Cooperative and community-based economy research - "Wise Practices"

Cycle of Life by Richard Shorty
“Cycle of Life”, created by Aboriginal artist Richard Shorty, represents the interconnectedness of respect for the natural life-cycles of the environment with wise practices built on Indigenous knowledge of sustainability to ensure abundance for future generations.

The concept of “wise practices’ suggests that there is not one “best practice” that will be successful for every Indigenous Nation and their communities. Contemporary legal structures, management and business practices are important for Indigenous peoples, but they must be reconciled with and built upon traditional cultural values and ways of knowing and doing.

For Indigenous peoples, humans exist in a reciprocal relationship with the land, and the land itself has agency; that is, it is living. Indigenous legal principles cannot be separated from the lessons offered by the land and the people who have been taught the stories upon which Indigenous law is based. Connections with land and community provide identity and are fertile ground that nourish culture and seed the opportunities of economic development.

The inter-disciplinary CCBE research project is a partnership between the NCIED, the University of Victoria’s Faculty of Law and Peter B. Gustavson School of Business, the Banff Centre's Indigenous Leadership and Management program and Coast Opportunity Funds. The work is approached through the lens of “wise practices,” work pioneered by Brian Calliou, program director, Indigenous Leadership and Management, the Banff Centre.

The co-principals on the CCBE project, Drs. John Borrows and Brent Mainprize have extensive experience working with Aboriginal communities, especially in the areas of law, governance, leadership and economic development. The three researchers, Ryan Beaton, Joshua Nichols and Robert Hamilton, PhD students in law, have experience working with First Nations.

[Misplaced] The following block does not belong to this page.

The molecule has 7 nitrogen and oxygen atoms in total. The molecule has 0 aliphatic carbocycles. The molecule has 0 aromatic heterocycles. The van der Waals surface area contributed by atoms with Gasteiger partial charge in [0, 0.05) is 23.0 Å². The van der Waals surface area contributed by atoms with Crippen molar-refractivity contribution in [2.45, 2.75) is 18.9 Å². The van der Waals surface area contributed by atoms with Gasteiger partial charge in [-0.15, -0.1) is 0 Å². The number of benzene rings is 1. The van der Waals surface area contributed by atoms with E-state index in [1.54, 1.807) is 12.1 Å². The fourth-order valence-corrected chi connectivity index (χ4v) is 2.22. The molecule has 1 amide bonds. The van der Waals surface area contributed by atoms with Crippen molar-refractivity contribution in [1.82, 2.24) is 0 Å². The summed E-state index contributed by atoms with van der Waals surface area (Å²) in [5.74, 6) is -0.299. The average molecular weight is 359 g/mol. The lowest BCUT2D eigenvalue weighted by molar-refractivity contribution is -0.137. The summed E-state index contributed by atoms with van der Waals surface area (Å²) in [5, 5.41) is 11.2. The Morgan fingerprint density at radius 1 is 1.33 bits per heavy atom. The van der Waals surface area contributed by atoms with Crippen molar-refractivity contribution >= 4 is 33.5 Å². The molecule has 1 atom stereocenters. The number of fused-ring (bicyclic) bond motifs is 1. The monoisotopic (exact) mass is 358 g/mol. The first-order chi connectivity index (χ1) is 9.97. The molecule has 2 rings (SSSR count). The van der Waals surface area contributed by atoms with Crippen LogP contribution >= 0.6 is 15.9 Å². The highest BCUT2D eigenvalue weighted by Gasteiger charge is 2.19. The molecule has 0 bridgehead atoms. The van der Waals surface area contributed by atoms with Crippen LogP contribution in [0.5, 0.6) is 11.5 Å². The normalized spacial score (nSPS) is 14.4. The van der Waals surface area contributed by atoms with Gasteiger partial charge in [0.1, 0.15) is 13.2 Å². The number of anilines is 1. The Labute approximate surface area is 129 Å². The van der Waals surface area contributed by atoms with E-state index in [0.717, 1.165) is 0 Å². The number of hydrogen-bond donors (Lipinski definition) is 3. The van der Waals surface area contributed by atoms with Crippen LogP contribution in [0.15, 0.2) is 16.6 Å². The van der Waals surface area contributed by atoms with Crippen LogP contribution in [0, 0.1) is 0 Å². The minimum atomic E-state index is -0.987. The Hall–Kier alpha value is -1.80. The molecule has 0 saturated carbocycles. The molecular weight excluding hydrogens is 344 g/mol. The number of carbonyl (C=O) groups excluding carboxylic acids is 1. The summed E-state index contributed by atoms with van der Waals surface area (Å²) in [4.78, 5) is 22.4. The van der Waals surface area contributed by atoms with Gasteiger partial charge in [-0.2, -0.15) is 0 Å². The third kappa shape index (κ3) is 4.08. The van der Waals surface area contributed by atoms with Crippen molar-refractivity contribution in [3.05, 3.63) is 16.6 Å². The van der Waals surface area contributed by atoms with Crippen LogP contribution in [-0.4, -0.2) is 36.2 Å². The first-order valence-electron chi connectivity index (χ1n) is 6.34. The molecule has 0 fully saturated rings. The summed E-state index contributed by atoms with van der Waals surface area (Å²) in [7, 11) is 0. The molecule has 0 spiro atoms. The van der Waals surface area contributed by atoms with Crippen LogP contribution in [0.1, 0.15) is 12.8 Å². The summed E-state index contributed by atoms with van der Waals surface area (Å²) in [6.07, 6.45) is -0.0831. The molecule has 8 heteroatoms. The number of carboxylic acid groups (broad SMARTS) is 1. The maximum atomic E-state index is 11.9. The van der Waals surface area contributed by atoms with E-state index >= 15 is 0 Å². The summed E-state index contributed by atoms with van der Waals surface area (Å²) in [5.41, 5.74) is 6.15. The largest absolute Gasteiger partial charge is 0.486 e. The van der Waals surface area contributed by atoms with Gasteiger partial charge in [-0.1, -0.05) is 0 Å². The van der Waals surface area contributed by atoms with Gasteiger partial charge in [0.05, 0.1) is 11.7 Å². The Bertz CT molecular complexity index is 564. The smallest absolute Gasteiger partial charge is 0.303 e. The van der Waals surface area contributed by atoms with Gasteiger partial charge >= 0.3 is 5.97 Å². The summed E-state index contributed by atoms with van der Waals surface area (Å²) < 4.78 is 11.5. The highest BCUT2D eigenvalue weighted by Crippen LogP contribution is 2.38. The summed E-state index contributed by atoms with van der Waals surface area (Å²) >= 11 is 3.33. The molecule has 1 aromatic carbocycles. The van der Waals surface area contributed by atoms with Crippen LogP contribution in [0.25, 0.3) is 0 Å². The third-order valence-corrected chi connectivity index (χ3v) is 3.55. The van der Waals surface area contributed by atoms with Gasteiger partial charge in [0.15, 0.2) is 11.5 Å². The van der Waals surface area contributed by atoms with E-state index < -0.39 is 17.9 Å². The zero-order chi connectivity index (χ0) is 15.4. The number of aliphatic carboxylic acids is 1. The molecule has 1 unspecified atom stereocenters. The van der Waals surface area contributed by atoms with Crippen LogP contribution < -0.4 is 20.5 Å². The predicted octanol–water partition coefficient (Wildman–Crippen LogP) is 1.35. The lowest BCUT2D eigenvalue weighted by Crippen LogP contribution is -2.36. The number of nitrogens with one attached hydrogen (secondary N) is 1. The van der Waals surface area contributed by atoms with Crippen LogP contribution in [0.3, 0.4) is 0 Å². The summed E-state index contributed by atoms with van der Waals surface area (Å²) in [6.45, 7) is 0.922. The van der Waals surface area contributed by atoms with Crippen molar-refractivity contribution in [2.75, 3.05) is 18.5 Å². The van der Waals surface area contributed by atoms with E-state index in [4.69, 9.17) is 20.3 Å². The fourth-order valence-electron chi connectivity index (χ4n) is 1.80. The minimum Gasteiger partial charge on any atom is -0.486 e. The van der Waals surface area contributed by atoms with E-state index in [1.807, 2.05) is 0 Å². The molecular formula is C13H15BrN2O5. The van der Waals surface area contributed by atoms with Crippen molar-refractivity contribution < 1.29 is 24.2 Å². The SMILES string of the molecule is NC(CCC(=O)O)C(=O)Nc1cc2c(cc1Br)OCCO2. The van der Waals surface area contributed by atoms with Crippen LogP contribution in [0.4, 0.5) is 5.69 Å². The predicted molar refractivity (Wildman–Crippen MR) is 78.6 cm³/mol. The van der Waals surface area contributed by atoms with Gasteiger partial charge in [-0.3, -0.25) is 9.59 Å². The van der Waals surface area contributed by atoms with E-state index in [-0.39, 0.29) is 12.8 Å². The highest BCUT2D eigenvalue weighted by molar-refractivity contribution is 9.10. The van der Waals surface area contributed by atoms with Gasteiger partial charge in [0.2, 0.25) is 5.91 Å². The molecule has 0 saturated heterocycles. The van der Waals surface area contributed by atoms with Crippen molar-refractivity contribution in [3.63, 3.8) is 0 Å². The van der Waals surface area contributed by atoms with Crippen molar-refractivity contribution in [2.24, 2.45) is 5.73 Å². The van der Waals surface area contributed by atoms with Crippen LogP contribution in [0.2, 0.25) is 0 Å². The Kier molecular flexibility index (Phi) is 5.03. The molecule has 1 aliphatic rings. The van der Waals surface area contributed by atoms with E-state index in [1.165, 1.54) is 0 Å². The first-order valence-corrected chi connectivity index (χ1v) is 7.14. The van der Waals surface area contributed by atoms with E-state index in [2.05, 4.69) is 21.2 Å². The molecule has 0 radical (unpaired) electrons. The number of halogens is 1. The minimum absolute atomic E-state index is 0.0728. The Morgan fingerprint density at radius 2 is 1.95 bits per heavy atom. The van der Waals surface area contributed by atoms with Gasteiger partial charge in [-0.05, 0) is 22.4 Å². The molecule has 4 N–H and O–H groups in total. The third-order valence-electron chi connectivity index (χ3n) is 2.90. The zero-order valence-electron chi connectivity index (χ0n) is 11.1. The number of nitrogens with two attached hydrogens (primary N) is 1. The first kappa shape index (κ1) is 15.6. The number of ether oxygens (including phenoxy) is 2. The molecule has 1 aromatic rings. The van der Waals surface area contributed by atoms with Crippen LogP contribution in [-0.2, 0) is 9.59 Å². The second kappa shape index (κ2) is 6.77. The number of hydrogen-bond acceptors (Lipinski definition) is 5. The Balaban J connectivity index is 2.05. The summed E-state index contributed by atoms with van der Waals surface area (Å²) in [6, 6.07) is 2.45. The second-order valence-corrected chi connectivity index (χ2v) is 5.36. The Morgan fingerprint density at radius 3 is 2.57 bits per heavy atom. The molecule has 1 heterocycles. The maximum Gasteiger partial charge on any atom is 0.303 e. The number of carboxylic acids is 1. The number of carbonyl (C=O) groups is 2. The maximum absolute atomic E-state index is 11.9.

The CCBE research focuses on three fundamental aspects of Aboriginal community-based economic development: (1) governance, (2) legal structure, and (3) leadership. Compilation of “wise practices” relevant to economic advancement in Aboriginal communities suggests ways that legal frameworks, governance models and leadership can contribute to greater economic development.

The experiences of the Indigenous business and community leaders and members who were interviewed for the project provided insights into strategies employed on the ground; barriers to development and project funding; characteristics of success stories; and the details of the legal environment in which the communities operate and how that environment facilitates or hinders development. They also provided insights into leadership models and strategies and their relationship to the successes and failures of economic initiatives.

Performance and social impact indicators of success that adhere to cultural and environmental values while supporting the competitiveness of Indigenous community‑based economies were established. “Wise practices” suggest ways that governance models, legal frameworks and leadership can contribute to greater economic development for Aboriginal communities across Canada and beyond.

Historically, Indigenous community-specific data has not been shared with other communities or researchers so it has been difficult to establish models or steps for successful practical economic activities. The “wise practices” will be disseminated through academic publications and a book scheduled for publication in 2018 by a major university press.